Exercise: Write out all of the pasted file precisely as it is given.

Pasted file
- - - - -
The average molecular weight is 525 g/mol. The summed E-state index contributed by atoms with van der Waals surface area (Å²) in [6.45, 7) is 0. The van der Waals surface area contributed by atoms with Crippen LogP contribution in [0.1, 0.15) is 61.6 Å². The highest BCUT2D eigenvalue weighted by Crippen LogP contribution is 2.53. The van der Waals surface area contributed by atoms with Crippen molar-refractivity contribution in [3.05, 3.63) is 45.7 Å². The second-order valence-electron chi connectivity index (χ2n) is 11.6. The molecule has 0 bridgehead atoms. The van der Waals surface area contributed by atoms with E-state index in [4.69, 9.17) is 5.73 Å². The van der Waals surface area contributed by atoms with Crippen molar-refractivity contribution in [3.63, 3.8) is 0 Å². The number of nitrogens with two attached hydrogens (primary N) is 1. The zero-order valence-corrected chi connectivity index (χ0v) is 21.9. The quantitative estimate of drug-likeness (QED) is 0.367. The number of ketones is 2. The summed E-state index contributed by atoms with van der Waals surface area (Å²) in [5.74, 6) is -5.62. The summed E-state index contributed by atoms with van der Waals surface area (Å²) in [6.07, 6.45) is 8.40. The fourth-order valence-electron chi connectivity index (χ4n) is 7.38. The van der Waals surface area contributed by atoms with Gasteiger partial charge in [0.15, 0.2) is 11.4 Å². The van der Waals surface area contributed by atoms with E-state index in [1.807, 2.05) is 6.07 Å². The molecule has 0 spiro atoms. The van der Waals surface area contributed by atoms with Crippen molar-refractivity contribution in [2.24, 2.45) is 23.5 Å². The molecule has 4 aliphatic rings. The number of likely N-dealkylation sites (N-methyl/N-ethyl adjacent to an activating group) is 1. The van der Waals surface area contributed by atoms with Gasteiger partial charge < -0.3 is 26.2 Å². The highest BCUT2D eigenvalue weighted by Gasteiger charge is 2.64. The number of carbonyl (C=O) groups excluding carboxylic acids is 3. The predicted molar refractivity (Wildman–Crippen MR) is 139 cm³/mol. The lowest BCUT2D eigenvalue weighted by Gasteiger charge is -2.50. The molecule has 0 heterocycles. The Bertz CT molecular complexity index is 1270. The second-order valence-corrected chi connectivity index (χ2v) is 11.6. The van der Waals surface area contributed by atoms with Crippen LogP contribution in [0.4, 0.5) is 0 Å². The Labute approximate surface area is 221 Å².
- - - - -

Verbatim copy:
The average molecular weight is 525 g/mol. The summed E-state index contributed by atoms with van der Waals surface area (Å²) in [6.45, 7) is 0. The van der Waals surface area contributed by atoms with Crippen LogP contribution in [0.1, 0.15) is 61.6 Å². The highest BCUT2D eigenvalue weighted by Crippen LogP contribution is 2.53. The van der Waals surface area contributed by atoms with Crippen molar-refractivity contribution in [3.05, 3.63) is 45.7 Å². The second-order valence-electron chi connectivity index (χ2n) is 11.6. The molecule has 0 bridgehead atoms. The van der Waals surface area contributed by atoms with E-state index in [4.69, 9.17) is 5.73 Å². The van der Waals surface area contributed by atoms with Crippen molar-refractivity contribution in [3.63, 3.8) is 0 Å². The number of nitrogens with two attached hydrogens (primary N) is 1. The zero-order valence-corrected chi connectivity index (χ0v) is 21.9. The quantitative estimate of drug-likeness (QED) is 0.367. The number of ketones is 2. The summed E-state index contributed by atoms with van der Waals surface area (Å²) in [5.74, 6) is -5.62. The summed E-state index contributed by atoms with van der Waals surface area (Å²) in [6.07, 6.45) is 8.40. The fourth-order valence-electron chi connectivity index (χ4n) is 7.38. The van der Waals surface area contributed by atoms with Gasteiger partial charge in [0.15, 0.2) is 11.4 Å². The van der Waals surface area contributed by atoms with E-state index in [1.807, 2.05) is 6.07 Å². The molecule has 0 spiro atoms. The van der Waals surface area contributed by atoms with Crippen molar-refractivity contribution in [2.24, 2.45) is 23.5 Å². The molecule has 4 aliphatic rings. The number of likely N-dealkylation sites (N-methyl/N-ethyl adjacent to an activating group) is 1. The van der Waals surface area contributed by atoms with Gasteiger partial charge < -0.3 is 26.2 Å². The highest BCUT2D eigenvalue weighted by Gasteiger charge is 2.64. The number of carbonyl (C=O) groups excluding carboxylic acids is 3. The predicted molar refractivity (Wildman–Crippen MR) is 139 cm³/mol. The lowest BCUT2D eigenvalue weighted by Gasteiger charge is -2.50. The molecule has 0 heterocycles. The Bertz CT molecular complexity index is 1270. The second-order valence-corrected chi connectivity index (χ2v) is 11.6. The van der Waals surface area contributed by atoms with Crippen LogP contribution in [0.4, 0.5) is 0 Å². The Labute approximate surface area is 221 Å².